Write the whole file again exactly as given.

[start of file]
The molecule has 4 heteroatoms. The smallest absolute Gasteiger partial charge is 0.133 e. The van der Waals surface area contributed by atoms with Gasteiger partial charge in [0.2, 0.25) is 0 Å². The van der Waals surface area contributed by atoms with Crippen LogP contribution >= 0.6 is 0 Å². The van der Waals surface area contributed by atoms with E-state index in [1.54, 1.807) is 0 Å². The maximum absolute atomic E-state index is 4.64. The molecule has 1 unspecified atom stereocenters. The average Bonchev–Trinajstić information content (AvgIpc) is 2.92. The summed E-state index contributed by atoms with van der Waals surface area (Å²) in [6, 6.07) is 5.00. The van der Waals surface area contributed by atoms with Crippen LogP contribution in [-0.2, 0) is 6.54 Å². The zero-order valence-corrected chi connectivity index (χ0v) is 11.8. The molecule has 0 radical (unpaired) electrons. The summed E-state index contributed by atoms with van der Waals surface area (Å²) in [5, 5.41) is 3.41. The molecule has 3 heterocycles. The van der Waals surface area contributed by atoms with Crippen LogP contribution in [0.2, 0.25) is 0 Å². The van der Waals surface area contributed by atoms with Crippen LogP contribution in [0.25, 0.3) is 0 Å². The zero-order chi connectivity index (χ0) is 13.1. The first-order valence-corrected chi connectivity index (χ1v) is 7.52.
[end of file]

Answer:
The molecule has 4 heteroatoms. The smallest absolute Gasteiger partial charge is 0.133 e. The van der Waals surface area contributed by atoms with Gasteiger partial charge in [0.2, 0.25) is 0 Å². The van der Waals surface area contributed by atoms with Crippen LogP contribution >= 0.6 is 0 Å². The van der Waals surface area contributed by atoms with E-state index in [1.54, 1.807) is 0 Å². The maximum absolute atomic E-state index is 4.64. The molecule has 1 unspecified atom stereocenters. The average Bonchev–Trinajstić information content (AvgIpc) is 2.92. The summed E-state index contributed by atoms with van der Waals surface area (Å²) in [6, 6.07) is 5.00. The van der Waals surface area contributed by atoms with Crippen LogP contribution in [-0.2, 0) is 6.54 Å². The zero-order valence-corrected chi connectivity index (χ0v) is 11.8. The molecule has 0 radical (unpaired) electrons. The summed E-state index contributed by atoms with van der Waals surface area (Å²) in [5, 5.41) is 3.41. The molecule has 3 heterocycles. The van der Waals surface area contributed by atoms with Crippen LogP contribution in [0.2, 0.25) is 0 Å². The van der Waals surface area contributed by atoms with Crippen LogP contribution in [0.25, 0.3) is 0 Å². The zero-order chi connectivity index (χ0) is 13.1. The first-order valence-corrected chi connectivity index (χ1v) is 7.52.